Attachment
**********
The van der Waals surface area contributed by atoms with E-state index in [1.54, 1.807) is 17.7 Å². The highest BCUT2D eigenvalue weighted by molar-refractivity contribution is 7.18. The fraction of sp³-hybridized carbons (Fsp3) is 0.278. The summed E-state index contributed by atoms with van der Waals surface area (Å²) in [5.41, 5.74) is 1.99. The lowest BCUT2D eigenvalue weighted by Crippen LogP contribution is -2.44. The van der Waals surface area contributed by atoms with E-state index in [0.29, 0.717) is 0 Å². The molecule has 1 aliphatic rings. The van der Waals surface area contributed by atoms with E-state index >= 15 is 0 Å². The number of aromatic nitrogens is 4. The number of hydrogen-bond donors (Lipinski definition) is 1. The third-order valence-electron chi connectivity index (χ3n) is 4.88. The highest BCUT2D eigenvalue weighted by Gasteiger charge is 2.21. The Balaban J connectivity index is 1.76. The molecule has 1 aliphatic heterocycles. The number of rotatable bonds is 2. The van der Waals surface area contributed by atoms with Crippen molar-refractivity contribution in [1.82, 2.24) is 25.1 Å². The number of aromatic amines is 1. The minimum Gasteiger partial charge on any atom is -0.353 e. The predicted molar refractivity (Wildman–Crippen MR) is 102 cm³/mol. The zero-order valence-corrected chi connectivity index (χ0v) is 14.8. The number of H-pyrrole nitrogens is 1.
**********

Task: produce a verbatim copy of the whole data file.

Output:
The van der Waals surface area contributed by atoms with E-state index in [1.54, 1.807) is 17.7 Å². The highest BCUT2D eigenvalue weighted by molar-refractivity contribution is 7.18. The fraction of sp³-hybridized carbons (Fsp3) is 0.278. The summed E-state index contributed by atoms with van der Waals surface area (Å²) in [5.41, 5.74) is 1.99. The lowest BCUT2D eigenvalue weighted by Crippen LogP contribution is -2.44. The van der Waals surface area contributed by atoms with E-state index in [0.29, 0.717) is 0 Å². The molecule has 1 aliphatic rings. The van der Waals surface area contributed by atoms with E-state index >= 15 is 0 Å². The number of aromatic nitrogens is 4. The number of hydrogen-bond donors (Lipinski definition) is 1. The third-order valence-electron chi connectivity index (χ3n) is 4.88. The highest BCUT2D eigenvalue weighted by Gasteiger charge is 2.21. The Balaban J connectivity index is 1.76. The molecule has 1 aliphatic heterocycles. The number of rotatable bonds is 2. The van der Waals surface area contributed by atoms with Crippen molar-refractivity contribution in [1.82, 2.24) is 25.1 Å². The number of aromatic amines is 1. The minimum Gasteiger partial charge on any atom is -0.353 e. The predicted molar refractivity (Wildman–Crippen MR) is 102 cm³/mol. The zero-order valence-corrected chi connectivity index (χ0v) is 14.8. The number of H-pyrrole nitrogens is 1.